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Moving Radiator to rear....What kind of Pipe??

Discussion in 'The Garage' started by yeild2me, Feb 8, 2003.

  1. yeild2me

    yeild2me 1/2 ton status

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    Since my new Hybrid will have the radiator in the bed, I need to figure out how to get the coolant from the engine to the the rear and back. I think I will just use Aluminized exhaust pipe because of its resistrance to corrosion, but are my other options??

    What diamator? Will my stock Water pump be enough??

    thanks rob
     
  2. jarheadk5

    jarheadk5 1/2 ton status

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    Assuming you'll be using SOME regular rad hose, I'd take a new piece of whatever size hose you're gonna use to the shop where you'll get the pipe. See what size pipe fits snugly into the hose, and use that size. I'd use 2 clamps at each hose-pipe joint, and remember to NOT tighten them too much, or you'll crease the pipe and create leaks.
     
  3. 6.2Blazer

    6.2Blazer 1/2 ton status

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    A guy in our club recently moved the radiator to his bed on his 350 powered Toyota. He had an exhaust shop bend up some exhaust tubing to run to the bed and hasn't had any problems regarding the water pump.
     
  4. bigmack

    bigmack 1/2 ton status

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    Same here, one of my friends took his truck to the local muffler joint and had them bend 2" (I think) exhaust pipe for his setup. He still used the stock water pump.
     
  5. jeffro

    jeffro 1/2 ton status

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    Break the bank and use copper tubing. Aluminized pipe will erode away in a year or two. Probably worse than plain steel because of the electro-magnetic properties of coolant flow and varying temperatures.
     
  6. Storm Trooper

    Storm Trooper 1/2 ton status GMOTM Winner

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    Depending on what size you are going to run, I would use some of the new plastic tubing on the market. I know that this stuff is mainly for home heating but if you could find it in a large enough size, it would be the best.
    I use a product called Kitec. It is plastic with a aluminum core, then more plastic on the inside. The fittings don't leak and you can bend it and it will hold it's shape.
    Here is there web site Kitec
    The problem with steel is that it <font color="red"> will </font color> rust from the inside out, aluminized is better but will also die. Copper is good but the raod salt etc. will likely work on it too (turn green). There maybe other products out there that will work great but I would do a little more checking before I threw something at it.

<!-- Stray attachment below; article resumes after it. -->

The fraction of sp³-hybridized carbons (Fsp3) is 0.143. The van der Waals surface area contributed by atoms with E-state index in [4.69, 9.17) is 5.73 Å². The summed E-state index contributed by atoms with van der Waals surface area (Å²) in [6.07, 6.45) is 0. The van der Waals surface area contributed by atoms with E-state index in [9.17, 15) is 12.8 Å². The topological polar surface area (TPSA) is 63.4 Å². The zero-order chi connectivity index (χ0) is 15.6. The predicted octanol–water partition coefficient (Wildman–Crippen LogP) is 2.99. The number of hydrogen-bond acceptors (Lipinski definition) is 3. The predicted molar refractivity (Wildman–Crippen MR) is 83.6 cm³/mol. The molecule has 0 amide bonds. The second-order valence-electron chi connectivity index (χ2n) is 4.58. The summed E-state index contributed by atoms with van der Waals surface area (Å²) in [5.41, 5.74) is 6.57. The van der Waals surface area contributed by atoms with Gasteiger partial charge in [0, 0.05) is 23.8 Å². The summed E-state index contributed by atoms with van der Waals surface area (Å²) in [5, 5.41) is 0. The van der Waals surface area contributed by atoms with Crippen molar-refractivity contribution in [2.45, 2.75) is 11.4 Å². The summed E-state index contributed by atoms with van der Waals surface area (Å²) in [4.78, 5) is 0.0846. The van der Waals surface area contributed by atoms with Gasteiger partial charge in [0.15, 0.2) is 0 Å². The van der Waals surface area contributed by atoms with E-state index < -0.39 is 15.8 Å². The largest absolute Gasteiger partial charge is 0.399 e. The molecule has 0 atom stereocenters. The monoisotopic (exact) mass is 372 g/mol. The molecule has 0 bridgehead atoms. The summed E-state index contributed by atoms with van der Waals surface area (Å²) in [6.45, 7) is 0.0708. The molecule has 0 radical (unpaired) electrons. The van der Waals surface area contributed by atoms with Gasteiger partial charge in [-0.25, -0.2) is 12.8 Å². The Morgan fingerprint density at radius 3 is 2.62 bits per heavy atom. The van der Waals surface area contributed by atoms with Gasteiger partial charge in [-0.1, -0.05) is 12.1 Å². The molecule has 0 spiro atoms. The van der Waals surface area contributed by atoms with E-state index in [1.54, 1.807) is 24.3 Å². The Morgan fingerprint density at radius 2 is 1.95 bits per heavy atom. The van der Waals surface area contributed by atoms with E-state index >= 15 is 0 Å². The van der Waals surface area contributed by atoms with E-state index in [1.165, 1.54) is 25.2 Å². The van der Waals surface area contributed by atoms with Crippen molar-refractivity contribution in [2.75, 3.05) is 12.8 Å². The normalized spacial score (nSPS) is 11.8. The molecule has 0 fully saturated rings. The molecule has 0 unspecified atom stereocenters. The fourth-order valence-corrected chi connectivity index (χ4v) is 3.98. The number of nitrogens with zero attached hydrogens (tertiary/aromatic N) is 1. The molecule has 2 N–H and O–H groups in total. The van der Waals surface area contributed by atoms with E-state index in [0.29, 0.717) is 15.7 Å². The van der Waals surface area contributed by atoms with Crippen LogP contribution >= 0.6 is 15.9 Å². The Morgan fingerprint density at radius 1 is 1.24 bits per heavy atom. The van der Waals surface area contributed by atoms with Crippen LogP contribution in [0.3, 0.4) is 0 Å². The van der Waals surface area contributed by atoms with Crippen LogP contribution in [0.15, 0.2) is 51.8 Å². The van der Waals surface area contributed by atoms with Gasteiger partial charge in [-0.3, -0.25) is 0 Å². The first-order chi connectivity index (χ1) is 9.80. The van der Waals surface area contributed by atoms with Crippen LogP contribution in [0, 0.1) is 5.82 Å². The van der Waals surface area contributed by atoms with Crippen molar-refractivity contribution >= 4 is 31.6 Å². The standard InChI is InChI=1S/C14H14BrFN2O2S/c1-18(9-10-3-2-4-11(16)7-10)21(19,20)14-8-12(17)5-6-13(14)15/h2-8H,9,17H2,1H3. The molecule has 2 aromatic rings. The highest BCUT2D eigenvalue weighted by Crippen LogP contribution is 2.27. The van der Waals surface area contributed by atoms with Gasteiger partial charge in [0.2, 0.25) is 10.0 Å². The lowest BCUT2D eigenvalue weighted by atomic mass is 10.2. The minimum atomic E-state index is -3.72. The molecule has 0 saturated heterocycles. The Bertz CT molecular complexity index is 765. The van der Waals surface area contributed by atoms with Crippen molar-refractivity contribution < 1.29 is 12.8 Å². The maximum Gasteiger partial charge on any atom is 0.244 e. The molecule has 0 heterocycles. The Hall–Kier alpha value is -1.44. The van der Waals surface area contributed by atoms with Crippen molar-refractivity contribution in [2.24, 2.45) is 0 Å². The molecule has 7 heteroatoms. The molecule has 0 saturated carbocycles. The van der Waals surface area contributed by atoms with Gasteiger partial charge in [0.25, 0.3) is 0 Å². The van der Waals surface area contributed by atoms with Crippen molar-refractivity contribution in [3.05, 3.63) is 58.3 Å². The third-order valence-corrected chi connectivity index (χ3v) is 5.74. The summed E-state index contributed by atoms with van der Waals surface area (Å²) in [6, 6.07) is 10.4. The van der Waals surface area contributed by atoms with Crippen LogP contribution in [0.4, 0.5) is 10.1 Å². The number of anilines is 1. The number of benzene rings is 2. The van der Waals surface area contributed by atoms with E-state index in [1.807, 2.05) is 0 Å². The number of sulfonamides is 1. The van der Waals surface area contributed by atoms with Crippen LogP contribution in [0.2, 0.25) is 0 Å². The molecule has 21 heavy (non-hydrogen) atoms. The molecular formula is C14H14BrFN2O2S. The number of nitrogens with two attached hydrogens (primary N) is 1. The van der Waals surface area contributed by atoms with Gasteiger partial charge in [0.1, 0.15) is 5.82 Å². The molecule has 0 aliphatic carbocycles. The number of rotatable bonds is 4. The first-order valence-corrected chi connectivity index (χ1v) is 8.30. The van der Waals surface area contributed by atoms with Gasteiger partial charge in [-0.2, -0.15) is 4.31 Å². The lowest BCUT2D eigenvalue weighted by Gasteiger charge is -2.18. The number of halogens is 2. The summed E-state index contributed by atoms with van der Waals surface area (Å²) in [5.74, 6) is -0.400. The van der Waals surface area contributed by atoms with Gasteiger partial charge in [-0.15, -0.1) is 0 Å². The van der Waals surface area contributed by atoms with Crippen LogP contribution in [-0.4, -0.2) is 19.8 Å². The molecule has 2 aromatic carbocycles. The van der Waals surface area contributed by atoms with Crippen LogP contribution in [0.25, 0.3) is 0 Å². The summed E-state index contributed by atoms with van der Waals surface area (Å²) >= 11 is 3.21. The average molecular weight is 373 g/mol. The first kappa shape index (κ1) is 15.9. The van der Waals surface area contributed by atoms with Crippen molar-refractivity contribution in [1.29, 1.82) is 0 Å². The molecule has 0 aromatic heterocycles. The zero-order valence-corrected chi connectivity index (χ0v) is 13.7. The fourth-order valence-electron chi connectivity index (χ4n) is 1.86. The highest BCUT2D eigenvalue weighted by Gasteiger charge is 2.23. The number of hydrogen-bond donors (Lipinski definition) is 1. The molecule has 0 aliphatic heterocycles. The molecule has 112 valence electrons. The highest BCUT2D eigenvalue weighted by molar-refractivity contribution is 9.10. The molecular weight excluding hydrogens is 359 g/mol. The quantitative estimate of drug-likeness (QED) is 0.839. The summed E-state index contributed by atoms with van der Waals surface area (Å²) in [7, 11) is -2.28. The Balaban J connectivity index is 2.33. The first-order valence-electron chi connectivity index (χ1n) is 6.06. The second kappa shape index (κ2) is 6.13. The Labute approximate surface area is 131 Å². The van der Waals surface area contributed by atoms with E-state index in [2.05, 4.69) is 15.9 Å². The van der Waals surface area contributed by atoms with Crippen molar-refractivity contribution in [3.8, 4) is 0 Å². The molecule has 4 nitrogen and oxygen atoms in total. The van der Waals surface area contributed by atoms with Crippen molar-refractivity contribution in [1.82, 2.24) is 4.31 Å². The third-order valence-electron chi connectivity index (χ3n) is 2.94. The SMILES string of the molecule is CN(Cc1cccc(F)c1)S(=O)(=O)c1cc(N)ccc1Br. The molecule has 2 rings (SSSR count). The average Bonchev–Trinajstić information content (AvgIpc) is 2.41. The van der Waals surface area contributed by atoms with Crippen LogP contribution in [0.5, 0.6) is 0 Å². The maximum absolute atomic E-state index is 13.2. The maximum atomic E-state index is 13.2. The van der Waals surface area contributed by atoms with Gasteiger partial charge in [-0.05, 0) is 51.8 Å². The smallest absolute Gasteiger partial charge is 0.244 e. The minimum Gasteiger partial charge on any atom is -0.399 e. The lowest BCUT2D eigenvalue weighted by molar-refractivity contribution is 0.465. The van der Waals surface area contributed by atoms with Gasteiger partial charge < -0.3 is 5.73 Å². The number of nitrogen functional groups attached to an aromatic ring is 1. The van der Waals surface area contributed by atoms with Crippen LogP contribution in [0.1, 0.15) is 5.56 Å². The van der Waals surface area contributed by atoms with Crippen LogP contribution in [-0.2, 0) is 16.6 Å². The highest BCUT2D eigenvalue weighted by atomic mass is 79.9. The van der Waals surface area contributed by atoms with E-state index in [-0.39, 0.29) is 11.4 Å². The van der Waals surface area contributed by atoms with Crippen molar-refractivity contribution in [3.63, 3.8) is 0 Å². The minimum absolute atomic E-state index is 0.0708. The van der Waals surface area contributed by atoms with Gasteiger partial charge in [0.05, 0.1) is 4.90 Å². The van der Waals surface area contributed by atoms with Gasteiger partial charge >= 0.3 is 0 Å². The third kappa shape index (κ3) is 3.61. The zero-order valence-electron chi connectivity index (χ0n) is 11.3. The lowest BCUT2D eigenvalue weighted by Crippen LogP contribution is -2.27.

If you do want to see some Kitec, get a hold of them and find out who in your area has some. Maybe someone has some larger tube left over and will sell you a chunk. I think you will like it and it comes in Chevy Orange. just my $.02
     
  7. yeild2me

    yeild2me 1/2 ton status

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    Thanks guys....I am still researching this.

    Rob
     
  8. RLBstein

    RLBstein 1/2 ton status

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    I was wondering if relocating your radiator to the back and using really long hose would keep your engine from fully warming up. Especially in Fayetteville, NC where it gets real cold, it would seem like driving around in a truck that would never warm up. The pipes would drop the temp considerably being exposed wouldnt they?
     
  9. Triaged

    Triaged 1/2 ton status

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    I would use aluminum tubing. I would also have the ends beaded so the rubber rad. hose will not slip off. Look for my post on POR about tubing bead rollers.
     
  10. blk87K5

    blk87K5 1/2 ton status

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    Could you not use PVC? Guaranteed not to rust or corrode. It would look ghetto though.
     
  11. yeild2me

    yeild2me 1/2 ton status

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    Good point....it doesnt really get THAT cold here, and as hot as the summers are, that would make up for it. I suppose with a properly operating thermostat, kepping it warm wouldnt be that big of a problem. Plus, it also isnt my dedicated trans back and forth to work.

    As far as PVC goes, we nixed it because its vulnerability on the trail.

    I will probably end up going with the aluminized exaust pipe. I am guessing I can get 2-3 years out of it as long as I keep my coolant fresh. I know that my old 64 chevy truck had a steel pipe that had 2 rubber hoses on the end of it. It didnt leak the whole time I owned it (3 years) and it was far from new when I got it.


    Rob
     
  12. chevyracing

    chevyracing 1/2 ton status

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    </font><blockquote><font class="small">In reply to:</font><hr />
    Break the bank and use copper tubing. Aluminized pipe will erode away in a year or two. Probably worse than plain steel because of the electro-magnetic properties of coolant flow and varying temperatures.

    [/ QUOTE ]

    that's why you go to a semi truck parts house and buy the coolant additive used in semis, that prevents electralicys.

    John
     
  13. ntsqd

    ntsqd 1/2 ton status

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    PVC and CPVC will both 'collapse' over time from the hose clamps and heat. The first engine dyno had some CPVC in the hot water exit plumbing and we were forever tightening the clamps. When that dyno was finally torn down we had reduced the ID by about 1/3.
    Nal-Cool is the stuff you want. Might have the spelling wrong.
     

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